(HN, December 8, 2010) - Diseases that have traditionally been the leading cause of death in industrialized countries - such as cancers, diabetes, cardiovascular and chronic lung disease - are now mostly found in poorer countries, and are increasing the circle of poverty.
So-called noncommunicable diseases now account for 60 percent of all deaths - or more than 35 million - and of these - a whopping 80 percent occur in low and middle income countries, according to the World Health Organization (WHO).
"The main burden is on low and middle income countries," said Dr. Ala Alwan, WHO Assistant Director-General, Noncommunicable Diseases and Mental Health.
Alarmingly, Africa will see the highest increase in mortality from noncommunicable diseases - 25 percent in the next decade.
Noncommunicable diseases account for 80-85% of mortality and share the same risk factors - such as an unhealthy diet and alcohol abuse.
A high proportion of the deaths are pre-mature, occurring in people under 60-years-old. "They are not only an enormous health problem, but also have very negative socio-economic consequences," said Alwan.
The problem for poorer countries, WHO says, is that treatment of these chronic diseases are expensive. "Health care costs are increasing and in poor populations a significant proportion of families with a family member with cancer or heart diseaes, will experience what we call 'catastrophic expenditure' - which drive the family below the poverty line," Alwan said at a media briefing in Geneva, monitored by HUMNEWS.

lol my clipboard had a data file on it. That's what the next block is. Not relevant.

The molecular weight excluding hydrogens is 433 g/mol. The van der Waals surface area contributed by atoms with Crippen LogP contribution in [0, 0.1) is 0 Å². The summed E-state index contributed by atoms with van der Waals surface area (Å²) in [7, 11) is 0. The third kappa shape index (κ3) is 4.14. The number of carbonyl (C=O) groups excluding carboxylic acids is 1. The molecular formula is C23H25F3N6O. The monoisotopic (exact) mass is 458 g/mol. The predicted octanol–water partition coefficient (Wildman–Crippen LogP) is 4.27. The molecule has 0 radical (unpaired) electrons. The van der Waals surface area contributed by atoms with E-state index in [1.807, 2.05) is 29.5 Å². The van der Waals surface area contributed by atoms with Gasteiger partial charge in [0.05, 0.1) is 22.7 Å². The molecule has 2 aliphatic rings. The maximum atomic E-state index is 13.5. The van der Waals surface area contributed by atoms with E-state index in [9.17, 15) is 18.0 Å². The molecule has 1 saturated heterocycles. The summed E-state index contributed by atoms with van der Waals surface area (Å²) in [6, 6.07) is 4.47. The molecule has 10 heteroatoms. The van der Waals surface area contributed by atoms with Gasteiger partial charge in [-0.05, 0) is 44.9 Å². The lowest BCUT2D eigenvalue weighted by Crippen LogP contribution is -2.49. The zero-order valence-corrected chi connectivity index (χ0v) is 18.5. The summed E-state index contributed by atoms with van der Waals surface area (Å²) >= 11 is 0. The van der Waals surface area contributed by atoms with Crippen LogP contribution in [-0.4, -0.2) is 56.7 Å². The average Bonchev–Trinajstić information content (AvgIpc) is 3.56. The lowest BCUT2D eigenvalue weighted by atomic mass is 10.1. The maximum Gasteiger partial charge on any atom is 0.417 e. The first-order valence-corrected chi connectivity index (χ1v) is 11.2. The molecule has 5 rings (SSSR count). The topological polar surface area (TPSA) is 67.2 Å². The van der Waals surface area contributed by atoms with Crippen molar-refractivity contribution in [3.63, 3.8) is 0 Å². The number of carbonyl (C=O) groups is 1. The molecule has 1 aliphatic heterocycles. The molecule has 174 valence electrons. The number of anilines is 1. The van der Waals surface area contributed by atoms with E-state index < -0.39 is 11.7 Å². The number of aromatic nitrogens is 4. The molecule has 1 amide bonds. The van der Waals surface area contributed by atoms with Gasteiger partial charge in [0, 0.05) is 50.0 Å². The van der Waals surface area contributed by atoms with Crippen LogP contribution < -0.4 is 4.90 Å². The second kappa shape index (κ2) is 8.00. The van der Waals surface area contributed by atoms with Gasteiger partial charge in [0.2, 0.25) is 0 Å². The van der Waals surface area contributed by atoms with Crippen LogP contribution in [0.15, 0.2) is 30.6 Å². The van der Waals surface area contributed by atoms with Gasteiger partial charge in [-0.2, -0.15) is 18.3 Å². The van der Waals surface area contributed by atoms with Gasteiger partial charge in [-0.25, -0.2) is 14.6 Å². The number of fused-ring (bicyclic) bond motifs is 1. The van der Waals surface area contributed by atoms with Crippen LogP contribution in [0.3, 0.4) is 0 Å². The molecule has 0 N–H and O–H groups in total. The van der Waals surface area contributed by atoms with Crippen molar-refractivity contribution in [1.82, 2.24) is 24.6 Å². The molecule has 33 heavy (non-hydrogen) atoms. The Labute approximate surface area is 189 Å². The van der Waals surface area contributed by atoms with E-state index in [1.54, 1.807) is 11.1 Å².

He said that when families are driven further into poverty, the risk factors increase - such as tobacco use, diabetes and obesity. For example, the highest rates of smoking is in developing countries: about 60 percent of men in certain poor countries use tobacco prods.
Of 10 countries with the highest prevalence of diabetes in the world, almost all are in developing populations. The Pacific island nation of Nauru now has the highest prevalence of diabetes (about 30 percent) in the world, followed by the Gulf States.
"We now have clear evidence that the magnitude of diabetes is increasing in developing populations - including India and China," Alwan said.
"So there have been repeated initiatives to find solutions to address this increasing problem. What we want to highlight is these are largely preventable, said Alwan, adding that by addressing tobacco control, unhealthy diets and physical inactivity a substantial amount of illness and premature death can be averted.
Noncommunicable diseases, such as cancer, are expensive to treat in developing countries so the most effective way to manage the epidemic is through prevention, experts say. The high rates of increase in cancer in the developing world was a key issue at the 2010 Clinton Global Initiative in New York.
The active engagement of non-health sectors - such as agriculture, finance, trade, education, information and transportation - are crucial to addressing the epidemic. For example, increasing the price of tobacco products is "one of the most effective ways" of decreasing smoking, Alwan said.
While there is no prospect for negotiation with the tobacco industry, Alwan said, the food sector might be able to come up with such tactics as reformulation of food products and more responsible marketing. WHO is also pressing countries to reduce the amount of salt in food products.
Poorer countries complain that the epidemic of noncommunicable diseases is not a priority of development agencies and donor countries. They are also calling for indicators and benchmarks - such as the MDGs - to assist the battle against noncommunicable diseases.
The UN General Assembly will be hosting a high-level global meeting on noncommunicable diseases in 2011.
- HUMNEWS staff